These areas include opioid receptors, serotonin receptors, and parts of the brain responsible for stress responses and compulsive behaviors.

Is CBD Addictive?

Some people are wary of using a substance to treat another substance disorder, making the CBD trial a divisive subject.

However, many of the current drugs used in medication-assisted treatment (MAT) to treat opioid abuse are other opioids, which are addictive.

Because CBD is not addictive or psychoactive, it does not produce any of the pleasurable or rewarding properties of THC, the psychoactive component of marijuana.

There is a great need for non-addictive therapy for opioid use disorder, as many of the current medications involve the use of opioids. Researchers believe CBD can fill this role.

Clinical Trial For CBD And Opioid Addiction Recovery

With the preliminary work in place, Hurd and a team of other researchers are set to conduct an official, FDA-approved clinical trial.

In the trial, they’ll test CBD’s effect on people in OUD recovery who are abstinent and people who are receiving medication for opioid addiction.

If the trial confirms previous findings of reduced opioid cravings, a new CBD medication may be developed.

Existing treatment methods for opioid addiction include methadone (approved by the FDA in 1972), buprenorphine (approved in 2002), and naltrexone (approved in 2006).

The treatment approach for opioid use disorder has not been revisited in well over a decade, which is why the prospect of a new method of treating this widespread disorder is so significant.

Treatment Options For Opioid Use Disorder

If you or someone you love are overcoming an opioid use disorder, treatments are available.

At this time, opioid addiction is treated with medication-assisted treatment, a combination of medication and behavioral therapies that provide a whole-person approach to recovery.

It’s best to detox from illicit and prescription opioids in a medical setting to prevent serious effects from drug withdrawal.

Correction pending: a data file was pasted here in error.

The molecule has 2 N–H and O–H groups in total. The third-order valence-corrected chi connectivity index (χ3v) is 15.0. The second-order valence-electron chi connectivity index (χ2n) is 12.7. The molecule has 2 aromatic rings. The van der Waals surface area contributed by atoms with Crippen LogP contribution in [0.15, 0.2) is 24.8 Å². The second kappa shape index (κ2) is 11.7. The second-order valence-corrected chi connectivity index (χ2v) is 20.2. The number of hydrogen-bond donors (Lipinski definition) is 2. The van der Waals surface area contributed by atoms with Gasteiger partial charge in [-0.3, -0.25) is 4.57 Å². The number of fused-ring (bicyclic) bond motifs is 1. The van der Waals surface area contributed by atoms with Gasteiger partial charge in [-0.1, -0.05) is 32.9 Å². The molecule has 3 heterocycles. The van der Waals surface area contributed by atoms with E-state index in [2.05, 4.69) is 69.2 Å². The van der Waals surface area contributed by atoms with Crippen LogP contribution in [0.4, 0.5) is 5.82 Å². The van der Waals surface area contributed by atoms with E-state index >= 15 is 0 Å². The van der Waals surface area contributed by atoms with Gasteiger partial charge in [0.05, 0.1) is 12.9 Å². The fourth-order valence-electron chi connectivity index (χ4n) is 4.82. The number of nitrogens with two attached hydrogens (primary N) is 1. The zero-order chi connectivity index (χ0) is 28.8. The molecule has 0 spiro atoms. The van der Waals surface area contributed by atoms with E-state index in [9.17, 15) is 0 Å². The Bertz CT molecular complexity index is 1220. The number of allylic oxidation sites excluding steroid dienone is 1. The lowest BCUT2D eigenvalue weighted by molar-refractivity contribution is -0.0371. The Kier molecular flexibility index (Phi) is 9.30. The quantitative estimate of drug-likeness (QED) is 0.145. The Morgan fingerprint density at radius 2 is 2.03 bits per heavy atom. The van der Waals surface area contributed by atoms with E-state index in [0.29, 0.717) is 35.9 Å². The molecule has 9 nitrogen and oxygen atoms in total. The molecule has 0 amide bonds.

Here are a few of the treatment options provided at opioid addiction treatment centers:

Buprenorphine For Opioid Addiction

Buprenorphine (Zubsolv, Subutex, Suboxone, and generic buprenorphine) works as a partial opioid agonist.

This means it binds to the opioid receptors in the brain, reducing cravings with weakened effects. Buprenorphine has a ceiling effect that staves off any euphoric effects.

Typically, buprenorphine is administered by a trained addiction treatment specialist and combined with individual and group therapy, cognitive behavioral therapies, and more.

Learn more about using buprenorphine to treat opioid addiction.

Methadone For Opioid Addiction

Methadone is a full opioid agonist and doesn’t have the same ceiling effect as buprenorphine, so it is more susceptible to abuse.

Because of the stronger effects, methadone is often prescribed to people with more severe opioid use disorders.

Find more information on methadone treatment for opioid addiction.

Naltrexone For Opioid Addiction

Naltrexone (ReVia or Vivitrol) is an opioid antagonist and blocks the effects of opioid drugs.
This prevents a person from getting high if they relapse while taking the medication.

Unlike methadone and buprenorphine, naltrexone is not an opioid, and it’s non-addictive.

Learn how naltrexone can treat an addiction to opioids.

Resources For Opioid Addiction And Recovery

As you sift through the research, current treatment options, and potential treatments to come, you may have questions along the way.

The resources below can provide guidance and support for you or your loved one in opioid addiction recovery.

For more information on CBD and opioid addiction recovery, explore the following:

This page does not provide medical advice. See more

Addiction Resource aims to provide only the most current, accurate information in regards to addiction and addiction treatment, which means we only reference the most credible sources available.

These include peer-reviewed journals, government entities and academic institutions, and leaders in addiction healthcare and advocacy. Learn more about how we safeguard our content by viewing our editorial policy.

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Medically Reviewed by
Johnelle Smith, M.D. on May 27, 2022